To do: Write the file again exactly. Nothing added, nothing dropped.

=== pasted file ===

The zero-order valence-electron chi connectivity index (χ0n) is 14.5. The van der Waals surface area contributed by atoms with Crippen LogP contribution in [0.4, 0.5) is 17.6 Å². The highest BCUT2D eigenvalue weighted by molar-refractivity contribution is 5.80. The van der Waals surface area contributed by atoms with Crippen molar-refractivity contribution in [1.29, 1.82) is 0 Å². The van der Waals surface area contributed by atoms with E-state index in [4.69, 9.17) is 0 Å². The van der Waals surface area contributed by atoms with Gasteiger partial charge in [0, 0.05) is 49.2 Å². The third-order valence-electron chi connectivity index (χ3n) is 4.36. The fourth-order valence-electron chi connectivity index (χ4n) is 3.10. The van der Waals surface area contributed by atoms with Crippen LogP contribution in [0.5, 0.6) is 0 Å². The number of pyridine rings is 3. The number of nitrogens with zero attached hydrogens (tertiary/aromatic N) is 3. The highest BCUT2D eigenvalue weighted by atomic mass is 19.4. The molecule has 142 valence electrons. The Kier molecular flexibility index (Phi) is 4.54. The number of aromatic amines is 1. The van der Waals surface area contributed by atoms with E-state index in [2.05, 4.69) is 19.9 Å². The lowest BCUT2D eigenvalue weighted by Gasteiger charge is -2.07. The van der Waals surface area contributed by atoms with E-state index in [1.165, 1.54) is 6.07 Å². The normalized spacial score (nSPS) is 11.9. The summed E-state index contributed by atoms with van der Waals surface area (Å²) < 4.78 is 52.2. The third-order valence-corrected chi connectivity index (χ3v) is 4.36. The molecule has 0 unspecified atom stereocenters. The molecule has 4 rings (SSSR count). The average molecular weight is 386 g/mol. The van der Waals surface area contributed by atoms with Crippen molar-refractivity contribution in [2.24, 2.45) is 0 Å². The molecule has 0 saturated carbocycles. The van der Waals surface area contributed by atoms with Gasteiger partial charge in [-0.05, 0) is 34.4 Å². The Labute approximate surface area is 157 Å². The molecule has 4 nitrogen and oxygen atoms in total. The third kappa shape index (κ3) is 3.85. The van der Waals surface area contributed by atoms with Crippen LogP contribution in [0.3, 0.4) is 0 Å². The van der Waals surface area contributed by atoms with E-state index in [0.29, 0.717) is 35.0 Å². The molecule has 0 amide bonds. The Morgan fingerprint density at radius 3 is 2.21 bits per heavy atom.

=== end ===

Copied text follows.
The zero-order valence-electron chi connectivity index (χ0n) is 14.5. The van der Waals surface area contributed by atoms with Crippen LogP contribution in [0.4, 0.5) is 17.6 Å². The highest BCUT2D eigenvalue weighted by molar-refractivity contribution is 5.80. The van der Waals surface area contributed by atoms with Crippen molar-refractivity contribution in [1.29, 1.82) is 0 Å². The van der Waals surface area contributed by atoms with E-state index in [4.69, 9.17) is 0 Å². The van der Waals surface area contributed by atoms with Gasteiger partial charge in [0, 0.05) is 49.2 Å². The third-order valence-electron chi connectivity index (χ3n) is 4.36. The fourth-order valence-electron chi connectivity index (χ4n) is 3.10. The van der Waals surface area contributed by atoms with Crippen LogP contribution in [0.5, 0.6) is 0 Å². The number of pyridine rings is 3. The number of nitrogens with zero attached hydrogens (tertiary/aromatic N) is 3. The highest BCUT2D eigenvalue weighted by atomic mass is 19.4. The molecule has 142 valence electrons. The Kier molecular flexibility index (Phi) is 4.54. The number of aromatic amines is 1. The van der Waals surface area contributed by atoms with E-state index in [2.05, 4.69) is 19.9 Å². The lowest BCUT2D eigenvalue weighted by Gasteiger charge is -2.07. The van der Waals surface area contributed by atoms with E-state index in [1.165, 1.54) is 6.07 Å². The normalized spacial score (nSPS) is 11.9. The summed E-state index contributed by atoms with van der Waals surface area (Å²) < 4.78 is 52.2. The third-order valence-corrected chi connectivity index (χ3v) is 4.36. The molecule has 0 unspecified atom stereocenters. The molecule has 4 rings (SSSR count). The average molecular weight is 386 g/mol. The van der Waals surface area contributed by atoms with Crippen molar-refractivity contribution in [2.24, 2.45) is 0 Å². The molecule has 0 saturated carbocycles. The van der Waals surface area contributed by atoms with Gasteiger partial charge in [-0.05, 0) is 34.4 Å². The Labute approximate surface area is 157 Å². The molecule has 4 nitrogen and oxygen atoms in total. The third kappa shape index (κ3) is 3.85. The van der Waals surface area contributed by atoms with Crippen LogP contribution in [0.3, 0.4) is 0 Å². The van der Waals surface area contributed by atoms with E-state index in [0.29, 0.717) is 35.0 Å². The molecule has 0 amide bonds. The Morgan fingerprint density at radius 3 is 2.21 bits per heavy atom.